I'm now going through "Perl best practices", and although I mostly like it, sometimes I meet passages I disagree with. For instance, the following, in section 12.2 Line Boundaries:

In addition to always using the /x flag, always use the /m flag. In every regular expression you ever write.

The normal behaviour of the ^ and $ metacharacters is unintuitive to most programmers, especially if they're coming from a Unix background. Almost all of the Unix utilities that feature regular expressions (e.g., sed, grep, awk) are intrinsically line-oriented. So in those utilities, ^ and $ naturally mean "match at the start of any line" and "match at the end of any line", respectively.

But they don't mean that in Perl.

In Perl, ^ and $ mean "match at the start of the entire string" and "match at the end of the entire string".

And then:

The /m mode makes ^ and $ work "naturally" (That is, it makes them work in the unnatural way in which most programmers think they work). Under /m, ^ no longer means "match at the start of the string"; it means "match at the start of any line". Likewise, $ no longer means "at end of string"; it means "at end of any line".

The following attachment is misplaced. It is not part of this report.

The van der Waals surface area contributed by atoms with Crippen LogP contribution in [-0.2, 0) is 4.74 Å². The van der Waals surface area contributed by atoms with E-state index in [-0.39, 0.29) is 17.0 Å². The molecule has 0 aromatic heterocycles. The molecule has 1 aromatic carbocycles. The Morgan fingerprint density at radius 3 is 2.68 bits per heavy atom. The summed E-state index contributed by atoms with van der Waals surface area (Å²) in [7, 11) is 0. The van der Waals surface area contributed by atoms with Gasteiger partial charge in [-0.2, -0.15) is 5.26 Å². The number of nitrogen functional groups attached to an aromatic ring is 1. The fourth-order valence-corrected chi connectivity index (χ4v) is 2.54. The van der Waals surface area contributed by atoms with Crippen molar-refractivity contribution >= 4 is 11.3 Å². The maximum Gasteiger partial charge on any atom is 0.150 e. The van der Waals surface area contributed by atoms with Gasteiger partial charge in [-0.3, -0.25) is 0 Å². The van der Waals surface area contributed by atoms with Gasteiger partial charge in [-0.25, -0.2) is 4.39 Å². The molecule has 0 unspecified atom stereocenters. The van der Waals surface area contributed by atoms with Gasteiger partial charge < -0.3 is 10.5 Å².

I can't disagree more ! Not all programmers come from a Unix background, especially now, 18 years into Perl's existence. I, for once, almost never used sed/awk. When I began programming on a Unix, Perl was already there and I quickly endorsed it as my swiss-knife tool instead of csh/awk/sed. Hence, for me ^ and $ matching at the beginning and end of string is the most natural thing possible. Why shouldn't I use a popular Perl regex syntax, only because some Unix old-timers confuse it with something which it's not ?

In the next section, the author goes on to suggest:

Even if you don't adopt the previous practice of always using /m, using ^ and $ with their default meanings is a bad idea. Sure, you know what ^ and $ actually mean in a Perl regex. But will those who read or maintain your code know? Or is it more likely that they will misinterpret those metacharacters in the ways described earlier?

As is commonly discussed on Perlmonks, people not knowing the language well enough are not a reason not to use Perl's advanced features !

Perl provides markers that alwaysand unambiguouslymean "start of string" and "end of string": \A and \z (capital A, but lowercase z). They mean "start/end of string" regardless of whether /m is active. They mean "start/end of string" regardless of what the reader thinks ^ and $ mean.

I may be a n00b, but I've never used \A and \z and only vaguely remember what they do. OTOH, I know perfectly well what ^ and $ are. I think that most programmers are like this...

The vast majority of the advices given in this book are very good, though.